Any expert, regardless of the nature of their business, will tell you the importance of training. In many cases, it is training that separates success from failure and for those professions entrusted with the safety and survival of its customers, this is even more important. In my opinion as a professional pilot, there is nothing more important and critical to safe operation than a robust initial training, continuation training and standardization program.

In the airline industry, pilot training is thorough and intense. It helps that most major airlines hire pilots with thousands of hours of flying time, but still our training involves detailed systems knowledge of the aircraft we will be flying, cockpit procedural training, flight management system training and eventually training in the full motion simulators. There we learn to fly the airplane and are able to practice both normal and emergency procedures. All of this training is designed to ensure pilots are capable of performing to a set standard when we finally get to the real aircraft. Even after we reach "the line," our first flights are with an instructor who further trains us on more line oriented operations. For those who cannot perform satisfactorily, they are unceremoniously released from the company. But it is this training that results in such a high rate of safety for our passengers.


On the afternoon of 2 August 1985, a Delta L-1011 on approach to Dallas-Ft Worth encountered a severe windshear condition. A windshear is a rapid change in wind speed and direction that can have dire effects on the performance capabilities of any aircraft encountering the shear. In addition to changes in wind speed and/ or direction, significant vertical downdrafts can occur. If an airplane is too low to recover, these vertical wind components can slam the aircraft into the ground. On this afternoon, the Delta L-1011 encountered such a shear with subsequent downdraft.

Flight 191's normal approach speed (Vref) was 149 knots and when the aircraft first encountered the windshear, the airspeed rapidly increased to 173 knots. As the pilots corrected, the decreasing performance portion of the shear made the airspeed rapidly drop off to 133 knots and then dramatically down to 119 knots; a full 30 knots below Vref. Associated with the decrease in airspeed was a pronounced downdraft that drove the aircraft toward the ground at 1700 feet per minute. On a normal precision instrument approach, the vertical speed (VSI) is approximately 700 fpm. The result? Delta flight 191 impacted the ground over a mile from the approach end to runway 17L, bounced, hit a car on the highway and finally crashed after hitting two 4-million gallon water tanks at the airport. 8 crew, 126 passengers and one person on the highway died in the crash.


Because of this accident there immediately became an increased awareness of windshear associated with large thunderstorms. As a result, at least at my airline, every year during continuation training, a portion of our simulator training is dedicated to recognition and practicing the standard recovery procedure should windshear be encountered. In addition to these procedures, aircraft and airports have radar systems that also detect and help us avoid windshear since early detection affords a better opportunity to escape its deadly power.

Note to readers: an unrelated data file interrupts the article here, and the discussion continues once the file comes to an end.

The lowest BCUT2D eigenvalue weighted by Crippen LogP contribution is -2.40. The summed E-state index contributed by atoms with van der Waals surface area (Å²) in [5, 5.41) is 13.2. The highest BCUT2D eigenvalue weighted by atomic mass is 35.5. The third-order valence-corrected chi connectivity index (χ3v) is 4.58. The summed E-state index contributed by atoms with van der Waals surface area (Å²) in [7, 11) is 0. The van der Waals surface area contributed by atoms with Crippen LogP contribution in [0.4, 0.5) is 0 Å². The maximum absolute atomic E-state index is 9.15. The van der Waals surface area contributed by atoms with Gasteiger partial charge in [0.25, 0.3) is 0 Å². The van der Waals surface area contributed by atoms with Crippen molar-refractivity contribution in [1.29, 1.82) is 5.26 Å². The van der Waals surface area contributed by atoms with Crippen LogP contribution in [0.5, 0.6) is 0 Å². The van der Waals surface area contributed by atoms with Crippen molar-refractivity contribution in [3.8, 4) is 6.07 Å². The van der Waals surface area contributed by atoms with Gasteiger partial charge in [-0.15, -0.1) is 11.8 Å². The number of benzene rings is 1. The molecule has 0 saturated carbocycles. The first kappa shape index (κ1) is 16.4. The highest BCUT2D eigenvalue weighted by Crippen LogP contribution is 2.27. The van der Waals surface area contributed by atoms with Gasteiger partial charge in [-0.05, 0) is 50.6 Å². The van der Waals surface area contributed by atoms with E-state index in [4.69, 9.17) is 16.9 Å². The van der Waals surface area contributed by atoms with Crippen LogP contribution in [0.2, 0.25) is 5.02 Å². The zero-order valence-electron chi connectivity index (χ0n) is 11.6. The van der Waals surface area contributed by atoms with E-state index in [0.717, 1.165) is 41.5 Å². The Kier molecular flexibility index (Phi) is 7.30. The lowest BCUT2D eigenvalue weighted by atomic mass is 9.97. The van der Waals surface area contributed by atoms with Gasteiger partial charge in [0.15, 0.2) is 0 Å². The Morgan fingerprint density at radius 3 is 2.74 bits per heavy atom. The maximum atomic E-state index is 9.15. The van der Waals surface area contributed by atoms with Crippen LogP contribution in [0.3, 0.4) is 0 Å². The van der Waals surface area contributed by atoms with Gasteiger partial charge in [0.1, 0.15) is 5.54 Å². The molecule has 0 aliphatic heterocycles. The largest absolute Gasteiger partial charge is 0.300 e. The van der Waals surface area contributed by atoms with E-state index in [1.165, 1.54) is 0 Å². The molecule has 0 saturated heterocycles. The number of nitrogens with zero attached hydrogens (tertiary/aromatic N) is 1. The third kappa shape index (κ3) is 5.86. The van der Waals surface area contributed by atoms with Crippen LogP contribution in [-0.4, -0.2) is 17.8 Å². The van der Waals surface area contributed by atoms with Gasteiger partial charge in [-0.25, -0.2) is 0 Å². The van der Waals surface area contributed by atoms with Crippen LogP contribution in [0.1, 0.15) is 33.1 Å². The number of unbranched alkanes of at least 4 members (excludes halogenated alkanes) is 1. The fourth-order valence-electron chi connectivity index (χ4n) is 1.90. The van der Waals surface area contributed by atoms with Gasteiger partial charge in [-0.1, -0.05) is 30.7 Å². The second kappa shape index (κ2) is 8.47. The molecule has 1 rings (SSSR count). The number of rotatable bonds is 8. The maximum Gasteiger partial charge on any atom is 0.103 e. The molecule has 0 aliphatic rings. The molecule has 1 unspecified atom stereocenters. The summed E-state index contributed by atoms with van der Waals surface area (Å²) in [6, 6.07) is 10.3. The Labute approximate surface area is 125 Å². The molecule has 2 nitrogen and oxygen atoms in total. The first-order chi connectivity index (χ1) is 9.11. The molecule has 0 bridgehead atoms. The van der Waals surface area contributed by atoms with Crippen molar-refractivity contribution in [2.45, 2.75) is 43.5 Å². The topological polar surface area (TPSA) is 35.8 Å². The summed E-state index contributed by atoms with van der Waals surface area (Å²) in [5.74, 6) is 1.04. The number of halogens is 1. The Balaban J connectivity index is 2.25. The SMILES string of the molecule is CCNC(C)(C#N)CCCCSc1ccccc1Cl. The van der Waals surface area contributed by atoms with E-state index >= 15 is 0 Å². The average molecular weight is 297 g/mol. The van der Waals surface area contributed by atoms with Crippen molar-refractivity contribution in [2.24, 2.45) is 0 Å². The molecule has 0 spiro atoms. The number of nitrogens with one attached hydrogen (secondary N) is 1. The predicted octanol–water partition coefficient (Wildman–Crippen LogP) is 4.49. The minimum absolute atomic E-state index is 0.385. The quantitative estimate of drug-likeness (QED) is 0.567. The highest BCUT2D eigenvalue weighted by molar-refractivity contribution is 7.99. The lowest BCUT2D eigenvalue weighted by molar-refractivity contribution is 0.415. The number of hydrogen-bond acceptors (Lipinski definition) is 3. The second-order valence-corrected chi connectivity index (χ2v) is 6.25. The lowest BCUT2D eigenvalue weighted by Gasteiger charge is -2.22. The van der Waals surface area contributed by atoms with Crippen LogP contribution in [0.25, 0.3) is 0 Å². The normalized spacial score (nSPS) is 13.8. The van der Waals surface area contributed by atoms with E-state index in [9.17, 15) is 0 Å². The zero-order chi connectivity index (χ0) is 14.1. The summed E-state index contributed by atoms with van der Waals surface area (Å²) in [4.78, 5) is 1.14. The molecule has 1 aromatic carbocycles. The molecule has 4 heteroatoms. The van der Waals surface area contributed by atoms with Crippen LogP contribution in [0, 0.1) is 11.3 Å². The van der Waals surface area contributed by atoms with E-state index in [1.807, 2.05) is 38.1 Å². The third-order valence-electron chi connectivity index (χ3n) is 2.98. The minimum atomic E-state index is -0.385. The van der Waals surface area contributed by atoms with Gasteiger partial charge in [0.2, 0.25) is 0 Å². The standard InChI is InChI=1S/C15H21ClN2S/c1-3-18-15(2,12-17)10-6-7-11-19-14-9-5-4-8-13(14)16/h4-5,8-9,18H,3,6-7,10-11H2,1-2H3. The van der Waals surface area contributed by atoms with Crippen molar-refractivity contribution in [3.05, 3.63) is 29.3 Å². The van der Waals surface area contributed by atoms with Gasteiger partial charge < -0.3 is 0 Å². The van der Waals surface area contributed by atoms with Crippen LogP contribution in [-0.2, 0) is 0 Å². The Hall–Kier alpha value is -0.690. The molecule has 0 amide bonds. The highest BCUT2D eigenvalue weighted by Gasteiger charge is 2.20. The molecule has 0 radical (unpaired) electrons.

This is just one area where our training increases your safety. From engine failures, electric, hydraulic and other mechanical malfunctions to standard normal operating procedures that carry us through our daily flying, it is our robust training that ensures continued safe operation. The remarkable and unquestioned safety record of the American airline industry is a testament to both the quality of people flying our airplanes as well as the value of such training.

Johns Hopkins researchers have stated that between 1983 and 1996, of the 371 major airline crashes they identified, 38% were attributed to pilot error. (Not bad considering I bet close to 99% of all car accidents are driver error) Of the 1,735 commuter accidents, 74% were pilot error while 85% of the 29,798 general aviation accidents can be attributed to pilot error. These represent the reality that better trained pilots have fewer accidents. Likewise, their findings show that between 1983 and 1989, pilot error accounted for 43% of airline accidents and in the 1960s pilots were responsible for 45-65% of the airline accidents. These figures further illustrate that better training in addition to better equipment continues to reduce the number of airline accidents.

What makes the airline industry so successful, however, is that once accidents occur (and they are inevitable), the FAA and individual companies quickly identify the problem and work to train crews up to a standard so as not to repeat the same accident. Certainly when one looks at the history of air disasters flown by professional pilots, seldom do you see the exact same mistake twice. Although there are areas that need constant vigilance and continued training like runway incursions at some of the busiest and most confusing airports around the world, excellent crew selection and training continues to be the linchpin to our successful aviation system.